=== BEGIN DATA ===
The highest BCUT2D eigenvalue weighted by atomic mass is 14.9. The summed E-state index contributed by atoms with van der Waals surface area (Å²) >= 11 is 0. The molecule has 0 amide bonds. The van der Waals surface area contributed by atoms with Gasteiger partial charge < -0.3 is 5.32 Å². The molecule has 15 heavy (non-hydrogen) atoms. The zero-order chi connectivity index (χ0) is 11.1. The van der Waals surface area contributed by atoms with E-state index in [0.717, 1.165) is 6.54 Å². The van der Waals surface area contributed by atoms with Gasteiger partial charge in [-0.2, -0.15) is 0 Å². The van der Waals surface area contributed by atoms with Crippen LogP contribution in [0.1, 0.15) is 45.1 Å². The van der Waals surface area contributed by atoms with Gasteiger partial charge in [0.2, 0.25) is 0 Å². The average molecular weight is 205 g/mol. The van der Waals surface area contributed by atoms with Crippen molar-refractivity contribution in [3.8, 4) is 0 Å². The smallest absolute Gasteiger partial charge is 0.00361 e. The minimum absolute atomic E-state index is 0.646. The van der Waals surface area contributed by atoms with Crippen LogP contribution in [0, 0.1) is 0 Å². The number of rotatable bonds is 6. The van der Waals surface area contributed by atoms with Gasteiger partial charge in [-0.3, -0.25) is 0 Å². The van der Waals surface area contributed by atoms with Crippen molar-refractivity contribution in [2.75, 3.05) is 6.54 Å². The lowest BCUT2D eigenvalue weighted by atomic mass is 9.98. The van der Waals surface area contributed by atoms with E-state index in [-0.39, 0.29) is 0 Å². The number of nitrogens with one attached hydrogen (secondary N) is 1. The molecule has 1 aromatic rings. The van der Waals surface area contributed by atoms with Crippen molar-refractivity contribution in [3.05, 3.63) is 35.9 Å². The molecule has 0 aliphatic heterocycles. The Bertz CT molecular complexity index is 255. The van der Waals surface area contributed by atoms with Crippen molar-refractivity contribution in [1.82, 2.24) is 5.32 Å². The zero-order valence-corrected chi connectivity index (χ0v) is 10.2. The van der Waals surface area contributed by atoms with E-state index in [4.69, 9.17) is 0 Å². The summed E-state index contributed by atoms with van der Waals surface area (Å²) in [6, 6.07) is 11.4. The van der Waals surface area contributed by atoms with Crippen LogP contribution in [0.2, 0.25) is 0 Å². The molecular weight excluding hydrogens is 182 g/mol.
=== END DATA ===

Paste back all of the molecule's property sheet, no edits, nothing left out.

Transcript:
The highest BCUT2D eigenvalue weighted by atomic mass is 14.9. The summed E-state index contributed by atoms with van der Waals surface area (Å²) >= 11 is 0. The molecule has 0 amide bonds. The van der Waals surface area contributed by atoms with Gasteiger partial charge < -0.3 is 5.32 Å². The molecule has 15 heavy (non-hydrogen) atoms. The zero-order chi connectivity index (χ0) is 11.1. The van der Waals surface area contributed by atoms with E-state index in [0.717, 1.165) is 6.54 Å². The van der Waals surface area contributed by atoms with Gasteiger partial charge in [-0.2, -0.15) is 0 Å². The van der Waals surface area contributed by atoms with Crippen LogP contribution in [0.1, 0.15) is 45.1 Å². The van der Waals surface area contributed by atoms with Gasteiger partial charge in [0.2, 0.25) is 0 Å². The average molecular weight is 205 g/mol. The van der Waals surface area contributed by atoms with Crippen molar-refractivity contribution in [3.8, 4) is 0 Å². The smallest absolute Gasteiger partial charge is 0.00361 e. The minimum absolute atomic E-state index is 0.646. The van der Waals surface area contributed by atoms with Crippen LogP contribution in [0, 0.1) is 0 Å². The number of rotatable bonds is 6. The van der Waals surface area contributed by atoms with Gasteiger partial charge in [-0.3, -0.25) is 0 Å². The van der Waals surface area contributed by atoms with Crippen molar-refractivity contribution in [2.75, 3.05) is 6.54 Å². The lowest BCUT2D eigenvalue weighted by atomic mass is 9.98. The van der Waals surface area contributed by atoms with E-state index in [-0.39, 0.29) is 0 Å². The number of nitrogens with one attached hydrogen (secondary N) is 1. The molecule has 1 aromatic rings. The van der Waals surface area contributed by atoms with Crippen molar-refractivity contribution in [3.05, 3.63) is 35.9 Å². The molecule has 0 aliphatic heterocycles. The Bertz CT molecular complexity index is 255. The van der Waals surface area contributed by atoms with Crippen molar-refractivity contribution in [1.82, 2.24) is 5.32 Å². The zero-order valence-corrected chi connectivity index (χ0v) is 10.2. The van der Waals surface area contributed by atoms with E-state index in [4.69, 9.17) is 0 Å². The summed E-state index contributed by atoms with van der Waals surface area (Å²) in [6, 6.07) is 11.4. The van der Waals surface area contributed by atoms with Crippen LogP contribution in [0.2, 0.25) is 0 Å². The molecular weight excluding hydrogens is 182 g/mol.